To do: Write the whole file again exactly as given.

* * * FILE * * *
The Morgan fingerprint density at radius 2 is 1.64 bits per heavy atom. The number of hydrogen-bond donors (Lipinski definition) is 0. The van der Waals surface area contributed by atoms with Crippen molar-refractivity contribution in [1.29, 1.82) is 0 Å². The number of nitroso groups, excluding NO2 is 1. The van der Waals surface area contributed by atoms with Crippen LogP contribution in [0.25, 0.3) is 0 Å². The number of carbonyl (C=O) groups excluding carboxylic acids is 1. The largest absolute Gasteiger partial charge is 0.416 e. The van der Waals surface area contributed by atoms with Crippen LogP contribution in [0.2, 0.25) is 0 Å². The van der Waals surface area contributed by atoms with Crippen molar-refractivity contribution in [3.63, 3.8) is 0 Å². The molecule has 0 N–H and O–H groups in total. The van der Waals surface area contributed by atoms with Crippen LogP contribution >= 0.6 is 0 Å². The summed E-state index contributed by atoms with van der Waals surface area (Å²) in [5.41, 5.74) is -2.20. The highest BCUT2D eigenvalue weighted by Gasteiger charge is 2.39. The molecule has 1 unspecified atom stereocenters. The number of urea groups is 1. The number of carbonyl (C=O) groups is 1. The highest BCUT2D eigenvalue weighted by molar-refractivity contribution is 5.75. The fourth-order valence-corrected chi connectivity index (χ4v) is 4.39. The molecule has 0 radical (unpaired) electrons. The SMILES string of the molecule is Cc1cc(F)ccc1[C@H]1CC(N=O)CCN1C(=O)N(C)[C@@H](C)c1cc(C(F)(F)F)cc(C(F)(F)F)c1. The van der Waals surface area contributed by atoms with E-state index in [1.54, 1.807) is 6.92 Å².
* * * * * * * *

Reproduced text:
The Morgan fingerprint density at radius 2 is 1.64 bits per heavy atom. The number of hydrogen-bond donors (Lipinski definition) is 0. The van der Waals surface area contributed by atoms with Crippen molar-refractivity contribution in [1.29, 1.82) is 0 Å². The number of nitroso groups, excluding NO2 is 1. The van der Waals surface area contributed by atoms with Crippen LogP contribution in [0.25, 0.3) is 0 Å². The number of carbonyl (C=O) groups excluding carboxylic acids is 1. The largest absolute Gasteiger partial charge is 0.416 e. The van der Waals surface area contributed by atoms with Crippen LogP contribution in [0.2, 0.25) is 0 Å². The van der Waals surface area contributed by atoms with Crippen molar-refractivity contribution in [3.63, 3.8) is 0 Å². The molecule has 0 N–H and O–H groups in total. The van der Waals surface area contributed by atoms with Crippen LogP contribution >= 0.6 is 0 Å². The summed E-state index contributed by atoms with van der Waals surface area (Å²) in [5.41, 5.74) is -2.20. The highest BCUT2D eigenvalue weighted by Gasteiger charge is 2.39. The molecule has 1 unspecified atom stereocenters. The number of urea groups is 1. The number of carbonyl (C=O) groups is 1. The highest BCUT2D eigenvalue weighted by molar-refractivity contribution is 5.75. The fourth-order valence-corrected chi connectivity index (χ4v) is 4.39. The molecule has 0 radical (unpaired) electrons. The SMILES string of the molecule is Cc1cc(F)ccc1[C@H]1CC(N=O)CCN1C(=O)N(C)[C@@H](C)c1cc(C(F)(F)F)cc(C(F)(F)F)c1. The van der Waals surface area contributed by atoms with E-state index in [1.54, 1.807) is 6.92 Å².